B.2. NER: Train Models using HMM, CRFs, and BI-LSTM-CRF: Out of the 106,804 specimen records, 8,000 were randomly selected, where 80% of the records were used for training, while the remaining 20% were for testing the models. The training and testing of the models were done using Python version 3 Python Software Foundation (2021), Pomegranate 0.14.7 Schreiber (2018) for HMM, Pytorch 1.8.1 Paszke et al. (2019) for BI-LSTM-CRF, and Pycrfsuite Wijffels and Okazaki (2007) for CRFs.

The aim of applying NER tagging to the data was to extract characters and structure names from morphological descriptions (e.g., flowers, trunk, color, height) where every token of a description was assigned a B, I or O tag. With this purpose in mind, the algorithms CRFs Lafferty et al. (2001), BI-LSTM-CRF Huang et al. (2015), and HMM Baum and Petrie (1966) were used for NER tagging. The information considered relevant to train the models of CRFs and BI-LSTM-CRF was the token, its POS tag, and the label assigned; for the case of HMM, only the token and its label were considered.

In order to train the HMM model, bigram, sequence starting, and sequence ending counts were used to estimate the probability distribution and generate every state and transition that the model would use for its predictions.

The way the data were handled to train the CRFs model was to convert each token in the training data into a feature that would later be fed to the model. The characteristics considered for every word were the word itself, its last three letters, if it was a punctuation mark or if it was a digit, its POS tag, and the first two letters of the POS tag. Each feature was processed using its own characteristics combined with the next and previous words in the sentence (if applicable). Afterwards, the model was trained with the hyperparameters established in Table 1.

Table 1.

Hyperparameters used to train the CRFs model.



Coefficient for L1 penalty


Coefficient for L2 penalty


Maximum Iterations


To train the BI-LSTM-CRF model, every word in the dataset was put into a dictionary that was later passed to the model; this had to be done with all records. The model worked with every sentence not as a string of words, but as a tensor of their respective indexes in the word dictionary. After obtaining the ready data, the model ran a forward pass with the negative log-likelihood cost function, then computed the loss and gradients, and updated the model parameters. This process was done for every sentence in the training set for every epoch. The model was trained with the hyperparameters established in Table 2.

Table 2.

Hyperparameters used to train the BI-LSTM-CRF model.



Hidden dimension


Embedding dimension


Learning rate


Weight decay




B.3. Models Evaluation (Accuracy, Precision, Recall, and F1 score): The metrics generally used in classification and NER problems to evaluate the results are precision and recall Dandapat (2011). They measure the percentage of correct classification and the completeness of the method, respectively. In addition, the accuracy and the F1-score (the harmonic mean between precision and recall) were computed.


This section presents a report of the experimental results for both classification and NER tests.

Classification of morphological descriptions of specimens. Performance of the NB, SVC and LR algorithms: Fig. 1 presents the general workflow of the project. Table 3 gives examples of morphological descriptions obtained from the Atta database. After a cleaning process that involved removing duplicate records, specimens without morphological description, discarded specimens, descriptions written in English, and records with phrases such as "sin flores" (no flowers), "sin futos" (no fruits), "sin flores ni frutos" (no flowers or no fruit), amongst other issues in the data, 106,804 records were tagged for the experiments. Table 4 presents the amount of specimen morphological descriptions distributed by class, the average length in characters of the descriptions, and the standard deviation. The objective of the experiment was to train models that could automatically associate the non-exclusive classes has_flowers and has_fruits to the morphological descriptions. As each description can be assigned to more than one class, the One-vs.-Rest (OvR) strategy was used with three traditional ML algorithms: NB, SVC, and LR.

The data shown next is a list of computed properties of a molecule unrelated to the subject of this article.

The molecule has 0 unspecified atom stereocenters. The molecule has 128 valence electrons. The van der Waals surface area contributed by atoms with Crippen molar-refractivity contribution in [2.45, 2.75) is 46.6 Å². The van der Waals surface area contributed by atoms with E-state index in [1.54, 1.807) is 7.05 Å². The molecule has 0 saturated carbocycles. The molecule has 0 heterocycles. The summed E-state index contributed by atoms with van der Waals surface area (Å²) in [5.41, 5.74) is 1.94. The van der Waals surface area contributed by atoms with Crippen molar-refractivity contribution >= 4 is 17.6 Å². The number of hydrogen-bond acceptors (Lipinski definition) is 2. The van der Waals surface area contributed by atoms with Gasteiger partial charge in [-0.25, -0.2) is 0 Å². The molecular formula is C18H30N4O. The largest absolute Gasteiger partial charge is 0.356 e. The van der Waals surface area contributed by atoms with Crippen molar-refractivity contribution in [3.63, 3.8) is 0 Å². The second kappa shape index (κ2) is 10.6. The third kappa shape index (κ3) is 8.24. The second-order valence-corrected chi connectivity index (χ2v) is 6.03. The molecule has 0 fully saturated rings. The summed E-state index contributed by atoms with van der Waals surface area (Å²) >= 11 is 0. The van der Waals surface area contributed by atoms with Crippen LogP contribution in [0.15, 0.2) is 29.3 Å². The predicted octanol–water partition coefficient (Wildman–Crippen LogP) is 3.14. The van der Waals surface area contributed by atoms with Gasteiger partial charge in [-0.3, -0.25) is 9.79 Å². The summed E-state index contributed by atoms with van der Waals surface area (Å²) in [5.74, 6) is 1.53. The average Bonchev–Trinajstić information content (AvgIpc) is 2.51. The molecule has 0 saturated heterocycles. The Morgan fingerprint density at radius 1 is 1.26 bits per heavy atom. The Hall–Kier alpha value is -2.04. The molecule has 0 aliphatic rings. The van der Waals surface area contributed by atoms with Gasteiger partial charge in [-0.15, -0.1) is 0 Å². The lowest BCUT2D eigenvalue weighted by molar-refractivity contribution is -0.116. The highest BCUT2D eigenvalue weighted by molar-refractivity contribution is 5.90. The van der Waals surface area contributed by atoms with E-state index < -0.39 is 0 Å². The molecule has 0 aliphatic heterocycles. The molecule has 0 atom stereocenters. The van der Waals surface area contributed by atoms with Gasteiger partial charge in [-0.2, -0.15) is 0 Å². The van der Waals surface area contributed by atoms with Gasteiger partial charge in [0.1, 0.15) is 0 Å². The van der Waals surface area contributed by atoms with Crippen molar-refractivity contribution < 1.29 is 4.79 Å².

Table 3.

Examples of types of morphological descriptions used in these experiments.

Specimen Morphological Description

English Translation


"Epífita colgante. Brácteas y cáliz morado. Corola morado y blanco, estilo y estambres verde-morado, pedicelo blanco-morado. Orillas del sendero."

Hanging epiphyte. Bracts and calyx purple. Purple and white corolla, purple-green style and stamens, purple-white pedicel. Path shores.

Scientific name:

Cavendishia atroviolacea


has_flowers = Yes

has_fruits = No

"Arbusto juvenil, 1.2 m; Hojas nuevas rojizas, las viejas coriáceas. Común en barrancos al lado de la carretera. Voucher para estudio filogenético/adn- k. sytsma."

Juvenile shrub, 1.2 m; New leaves reddish, old leathery. Common in ravines next to the road. Voucher for phylogenetic/k-dna study. sytsma.

Scientific name:

Alzatea verticillata


has_flowers = No

has_fruits = No

"Hierba de 4-5 m. Pecíolos ca. 1.5-2.5 m, lámina foliar de 2-4 m. Inflorescencia péndulas,bracteas circinadas disticas, rojas, 1/4 basal rojo-amarillo. Flores amarillas, escondidas entre las brácteas. Frutos violeta, inmadura. Bajo dosel, escaso."

Grass of 4-5 m. Petioles ca. 1.5-2.5 m, leaf blade 2-4 m. Pendulous inflorescence, circinate distichous bracts, red, basal 1/4 red-yellow. Yellow flowers, hidden amongst the bracts. Fruits violet, immature. low canopy, scarce.

Scientific name: Heliconia pogonantha


has_flowers = Yes

has_fruits = Yes

"Arbolito de 6 m x 8 cm dap. Follaje de haz verde-intenso y envés verde-tenue. Brotes vegetativos y ramitas café-tenue. Frutos anaranjado-tenue con semillas blanco-verdoso, recubierta de arillo rojo-intenso, brillante."